The Tenth Republican Debate
By: Bill O'ReillyFebruary 26, 2016
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As usual there are analysts saying who won and lost the debate last night.

That's meaningless because it's really up to you the voter.

The real test will come on Super Tuesday, just four days away.

Right now Donald Trump has 82 delegates.

Ted Cruz, 17.

Marco Rubio, 16.

John Kasich, six.

Ben Carson, four.

1,237 delegates are needed for the nomination.

So you can see the race is not even close to being called.  However, there is one undeniable fact: Donald Trump is the clear favorite.

So last night his two main contenders went after him hard:

CRUZ: "For 40 years, you've been funding liberal Democratic politicians.  And by the way..."

TRUMP: "I funded you!  I funded him!  Can you believe it?"


CRUZ: "... the reason is -- you're welcome to have the check back."

TRUMP: "I funded this guy.  I gave him a check."

CRUZ: "Yeah, you gave me $5,000."

RUBIO: "You never funded me!"

CRUZ: "And -- and by the way, let's be clear. (APPLAUSE) Donald claims -- Donald claims to care about..."

TRUMP: "You know why?  I didn't want to, but he [Rubio] sent me his book with his autograph..."


CRUZ: "Donald.  Donald.  Donald.  I understand rules are very hard for you.  They're very confusing."

TRUMP: "Mr. Trump, you're doing a great job.  I have his book."

Now that was entertaining but did not really advance public policy.

Talking Points has said from the very beginning of this campaign that many Americans are voting on emotion, not facts.

That's why candidates like Trump and Bernie Sanders have gotten so much attention.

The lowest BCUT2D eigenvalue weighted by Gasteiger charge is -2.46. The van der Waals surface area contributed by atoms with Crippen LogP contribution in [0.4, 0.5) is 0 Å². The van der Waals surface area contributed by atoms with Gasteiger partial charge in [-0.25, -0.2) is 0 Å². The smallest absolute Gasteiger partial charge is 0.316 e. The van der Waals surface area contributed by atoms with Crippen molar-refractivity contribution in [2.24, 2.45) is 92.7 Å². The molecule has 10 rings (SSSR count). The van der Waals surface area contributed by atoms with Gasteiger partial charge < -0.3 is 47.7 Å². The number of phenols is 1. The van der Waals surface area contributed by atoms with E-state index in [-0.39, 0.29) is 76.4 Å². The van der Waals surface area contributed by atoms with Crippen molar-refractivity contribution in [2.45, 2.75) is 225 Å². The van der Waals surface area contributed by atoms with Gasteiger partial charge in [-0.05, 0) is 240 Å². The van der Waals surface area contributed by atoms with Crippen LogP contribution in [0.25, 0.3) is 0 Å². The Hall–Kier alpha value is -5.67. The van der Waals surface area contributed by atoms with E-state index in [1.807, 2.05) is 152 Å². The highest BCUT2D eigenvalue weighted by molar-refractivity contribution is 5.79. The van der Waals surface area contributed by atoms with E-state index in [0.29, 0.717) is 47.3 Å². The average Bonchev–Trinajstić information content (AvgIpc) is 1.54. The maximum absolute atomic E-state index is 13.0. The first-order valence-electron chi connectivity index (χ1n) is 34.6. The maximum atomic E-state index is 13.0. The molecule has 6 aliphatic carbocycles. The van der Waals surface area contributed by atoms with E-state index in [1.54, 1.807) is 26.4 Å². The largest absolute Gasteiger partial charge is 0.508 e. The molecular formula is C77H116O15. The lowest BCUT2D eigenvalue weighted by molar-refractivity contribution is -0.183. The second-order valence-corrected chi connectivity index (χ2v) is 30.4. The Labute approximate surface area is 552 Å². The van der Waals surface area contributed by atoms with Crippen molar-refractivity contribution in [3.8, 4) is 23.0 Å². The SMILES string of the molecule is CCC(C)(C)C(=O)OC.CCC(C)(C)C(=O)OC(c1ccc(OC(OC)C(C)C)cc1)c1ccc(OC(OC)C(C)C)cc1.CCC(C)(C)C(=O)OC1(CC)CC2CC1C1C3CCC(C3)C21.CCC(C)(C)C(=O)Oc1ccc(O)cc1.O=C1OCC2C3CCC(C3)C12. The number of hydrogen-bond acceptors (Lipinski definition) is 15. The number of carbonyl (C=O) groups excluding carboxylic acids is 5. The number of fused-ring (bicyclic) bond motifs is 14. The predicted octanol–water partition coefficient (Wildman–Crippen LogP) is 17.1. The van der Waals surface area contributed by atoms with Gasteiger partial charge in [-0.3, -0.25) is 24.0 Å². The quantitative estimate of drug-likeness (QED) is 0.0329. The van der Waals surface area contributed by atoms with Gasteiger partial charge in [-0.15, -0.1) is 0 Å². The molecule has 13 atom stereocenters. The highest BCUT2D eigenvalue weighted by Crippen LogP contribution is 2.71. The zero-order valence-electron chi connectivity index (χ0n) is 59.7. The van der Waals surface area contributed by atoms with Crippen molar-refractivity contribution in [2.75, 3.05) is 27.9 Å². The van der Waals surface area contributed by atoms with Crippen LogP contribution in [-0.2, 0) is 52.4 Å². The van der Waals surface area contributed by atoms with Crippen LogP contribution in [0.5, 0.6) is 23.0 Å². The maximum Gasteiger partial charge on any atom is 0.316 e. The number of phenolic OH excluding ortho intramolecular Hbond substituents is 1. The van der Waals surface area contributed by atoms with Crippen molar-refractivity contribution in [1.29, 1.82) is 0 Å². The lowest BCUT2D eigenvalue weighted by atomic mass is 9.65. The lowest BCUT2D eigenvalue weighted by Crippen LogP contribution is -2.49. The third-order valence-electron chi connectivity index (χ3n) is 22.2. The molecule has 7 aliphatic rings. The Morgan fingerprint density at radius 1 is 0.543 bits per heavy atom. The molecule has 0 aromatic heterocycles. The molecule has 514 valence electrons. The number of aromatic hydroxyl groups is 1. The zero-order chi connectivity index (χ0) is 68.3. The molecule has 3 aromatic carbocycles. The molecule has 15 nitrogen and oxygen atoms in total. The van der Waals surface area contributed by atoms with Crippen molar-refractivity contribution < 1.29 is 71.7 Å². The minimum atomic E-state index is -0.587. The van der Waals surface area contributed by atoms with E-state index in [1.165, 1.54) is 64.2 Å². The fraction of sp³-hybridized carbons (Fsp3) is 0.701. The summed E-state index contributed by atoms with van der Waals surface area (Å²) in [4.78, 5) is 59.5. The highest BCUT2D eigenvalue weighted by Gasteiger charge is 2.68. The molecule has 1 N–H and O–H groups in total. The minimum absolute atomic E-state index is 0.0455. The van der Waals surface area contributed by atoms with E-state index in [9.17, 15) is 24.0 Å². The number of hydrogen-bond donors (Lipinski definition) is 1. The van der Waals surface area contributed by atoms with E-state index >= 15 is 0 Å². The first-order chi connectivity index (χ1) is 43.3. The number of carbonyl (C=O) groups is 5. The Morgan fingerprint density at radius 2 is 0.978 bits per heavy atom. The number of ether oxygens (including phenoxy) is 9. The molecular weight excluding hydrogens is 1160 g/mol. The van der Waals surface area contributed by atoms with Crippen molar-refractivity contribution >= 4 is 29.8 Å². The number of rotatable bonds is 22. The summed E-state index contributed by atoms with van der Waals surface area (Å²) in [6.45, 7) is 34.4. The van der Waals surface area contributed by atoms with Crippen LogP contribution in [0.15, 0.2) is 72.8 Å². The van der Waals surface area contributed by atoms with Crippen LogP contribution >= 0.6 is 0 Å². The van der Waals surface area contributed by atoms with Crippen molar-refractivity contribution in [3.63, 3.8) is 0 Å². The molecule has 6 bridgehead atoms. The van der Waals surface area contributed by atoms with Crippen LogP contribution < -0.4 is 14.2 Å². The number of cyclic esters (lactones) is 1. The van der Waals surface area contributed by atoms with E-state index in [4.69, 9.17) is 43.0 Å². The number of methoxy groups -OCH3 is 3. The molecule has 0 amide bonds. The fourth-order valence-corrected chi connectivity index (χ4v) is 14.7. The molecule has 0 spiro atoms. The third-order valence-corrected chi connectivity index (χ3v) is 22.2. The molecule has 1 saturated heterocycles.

Not to say those two men are policy poor, they are not.

But their primary appeal is personal and I think they both acknowledge that.

A couple of specific things from the debate:

Trump was criticized by the Washington Post and others for saying this:

TRUMP: "You look at our borders, they're like Swiss cheese, everybody pours in. ((EDIT)) But we either have a country, or we don't have a country.  We have at least 11 million people in this country that came in illegally.  They will go out.  They will come back -- some will come back, the best, through a process.  They have to come back legally."

The Post saying that Trump is exaggerating, that the border is not as sieve-like as it has been, but that's not the point.

The southern border is not secure, narcotics continue to flow through it at an astounding rate and any thug who wants to get in here can.

We saw that in the Kate Steinle murder case.

So Trump is smart to make border security a cornerstone of his campaign.

It's interesting to watch the left wing respond to the Trump phenomenon.

Even though the press tries to pump up Senator Sanders, nobody really believes that he will defeat Hillary Clinton for the nomination, so there's little drama in that race.

But at this point three Republicans could still become the GOP nominee.

This morning after the debate, Hillary Clinton actually helped Trump:

HILLARY CLINTON: "It's been most surprising to me to see somebody who was affable and good company and had a reputation of being kind of bigger than life, really traffic in a lot of the prejudice and paranoia in some of the comments he's made that have been so divisive and mean spirited, doesn't quite fit with what I thought I knew about him. ((EDIT)) But he has really been offensive and in many respects surprising to those of us who did know him."